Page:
Length: c. 38 minutes
Orchestration: 2 flutes, 2 oboes, 2 clarinets, 2 bassoons, 2 horns, 2 trumpets, 3 trombones, timpani, and strings
First Los Angeles Philharmonic performance: January 5, 1939, Otto Klemperer conducting
Poor Robert Schumann. His father died when he was a teenager, his mother suffered from manic mood swings, and his sister committed suicide. He spent his whole life on the edge, paranoid about going over it – and perhaps in a self-fulfilling prophecy, he met his end in a straitjacket at age 46. But often out of mania and anguish comes great art, and Schumann’s psychological diesel fueled a prolific industry. As he entered his 30s in 1841, Schumann pumped out the beginnings of no less than four separate symphonies. In 1845 he tagged along with his wife Clara on her performance tour of Russia, then moved their growing family to Dresden. Not for the first time (and definitely not the last), he began to suffer mental strain, auditory hallucinations, vertigo, depression, and other symptoms now affiliated with bipolar disorder. Most frustrating was the ringing and cacophony in the composer’s ears, where “every noise turned into a musical sound.”
He began drinking mineral water from Bílina and gave up smoking, and gradually felt better. He also gave himself permission to compose in a more “professional” manner. Rather than waiting for swift, sudden visits from the muse (as he was used to doing), he would sit down and furrow the creative soil at a calmer pace. He sharpened his tools by diligently studying counterpoint, and specifically the music of Bach. In December 1845, in the stew of this suffering and self-determination, he began to sketch a new symphony in the bright key of C major, which would eventually be labeled his Second Symphony. Like Beethoven (the undisputed king of the form), Schumann was exerting dominance over his symptoms through symphony – willing triumph in the form of optimistic melody and resolution. “I would say that my resistant spirit had a visible influence on [the work] and it is through that that I sought to fight my condition,” he said. “The first movement is full of this combativeness, is very moody and rebellious in character.” He nods to Beethoven explicitly in the final movement, where one theme morphs into a resemblance of the song “Nimm sie hin denn, diese Lieder” from Beethoven’s An die ferne Geliebte cycle. “Take, then, these songs that I sang to you, beloved,” it begins – “sing them again in the evenings to the sweet sounds of the lute.” There are few more romantic ways to apologize to your wife for moping around the house.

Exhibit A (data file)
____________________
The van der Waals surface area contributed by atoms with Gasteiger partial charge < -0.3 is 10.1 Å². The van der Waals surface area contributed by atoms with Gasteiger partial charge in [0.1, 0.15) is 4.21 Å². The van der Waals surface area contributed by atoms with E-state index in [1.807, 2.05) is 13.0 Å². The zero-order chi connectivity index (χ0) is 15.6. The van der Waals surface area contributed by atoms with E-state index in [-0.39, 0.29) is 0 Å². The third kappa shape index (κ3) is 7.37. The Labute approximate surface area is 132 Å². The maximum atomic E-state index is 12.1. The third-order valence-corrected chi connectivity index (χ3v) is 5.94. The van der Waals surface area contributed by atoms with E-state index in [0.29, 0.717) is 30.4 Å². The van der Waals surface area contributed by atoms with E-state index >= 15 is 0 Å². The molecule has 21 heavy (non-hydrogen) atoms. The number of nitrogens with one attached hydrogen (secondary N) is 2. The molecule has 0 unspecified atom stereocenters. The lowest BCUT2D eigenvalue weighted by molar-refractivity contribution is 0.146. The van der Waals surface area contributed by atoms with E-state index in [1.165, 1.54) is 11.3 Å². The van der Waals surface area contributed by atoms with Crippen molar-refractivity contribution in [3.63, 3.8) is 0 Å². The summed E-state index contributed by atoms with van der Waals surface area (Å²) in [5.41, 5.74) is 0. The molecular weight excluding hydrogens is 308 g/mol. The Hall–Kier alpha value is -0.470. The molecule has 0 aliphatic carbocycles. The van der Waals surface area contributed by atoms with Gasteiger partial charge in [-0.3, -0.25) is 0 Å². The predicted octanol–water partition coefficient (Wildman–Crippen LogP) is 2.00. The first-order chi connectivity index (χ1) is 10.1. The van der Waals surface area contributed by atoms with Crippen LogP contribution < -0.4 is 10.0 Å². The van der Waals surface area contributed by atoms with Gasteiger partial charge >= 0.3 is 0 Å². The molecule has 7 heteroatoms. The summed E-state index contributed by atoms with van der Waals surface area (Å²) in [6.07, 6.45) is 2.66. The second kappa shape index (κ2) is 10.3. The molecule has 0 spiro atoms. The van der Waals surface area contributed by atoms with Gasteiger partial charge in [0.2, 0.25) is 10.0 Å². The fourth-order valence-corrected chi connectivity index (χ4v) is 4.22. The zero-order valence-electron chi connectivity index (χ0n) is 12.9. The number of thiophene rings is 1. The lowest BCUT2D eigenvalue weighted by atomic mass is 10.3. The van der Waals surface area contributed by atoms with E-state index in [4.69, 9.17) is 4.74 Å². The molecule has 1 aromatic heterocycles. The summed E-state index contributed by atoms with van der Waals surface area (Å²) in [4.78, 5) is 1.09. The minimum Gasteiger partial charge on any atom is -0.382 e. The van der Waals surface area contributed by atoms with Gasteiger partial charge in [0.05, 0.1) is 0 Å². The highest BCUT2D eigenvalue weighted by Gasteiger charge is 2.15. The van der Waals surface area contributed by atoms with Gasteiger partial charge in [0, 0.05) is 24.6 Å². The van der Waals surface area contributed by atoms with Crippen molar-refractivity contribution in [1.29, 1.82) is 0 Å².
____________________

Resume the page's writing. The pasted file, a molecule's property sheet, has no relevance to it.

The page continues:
Schumann finished the symphony in October 1846, and premiered it in Leipzig on November 5 under Mendelssohn’s baton. He tweaked and tightened it after that concert (admitting he was “always correcting the symphony”), and its esteem grew with each performance. In a classic four-movement narrative, Schumann vanquishes dark clouds with strings that alternately sculpt their optimistic theme through furious whittling and long, smooth slices. The first movement races toward the light with abandon, culminating in a joyous coda. That animated energy sprints headlong into the second, continuously brightened with plucky woodwinds. The happy dash only slows for serenity – never sorrow. Nobility and grace mark the adagio, and the final movement claims a swift and stouthearted victory.
— Tim Greiving is a film music journalist in Los Angeles. Find him at timgreiving.com.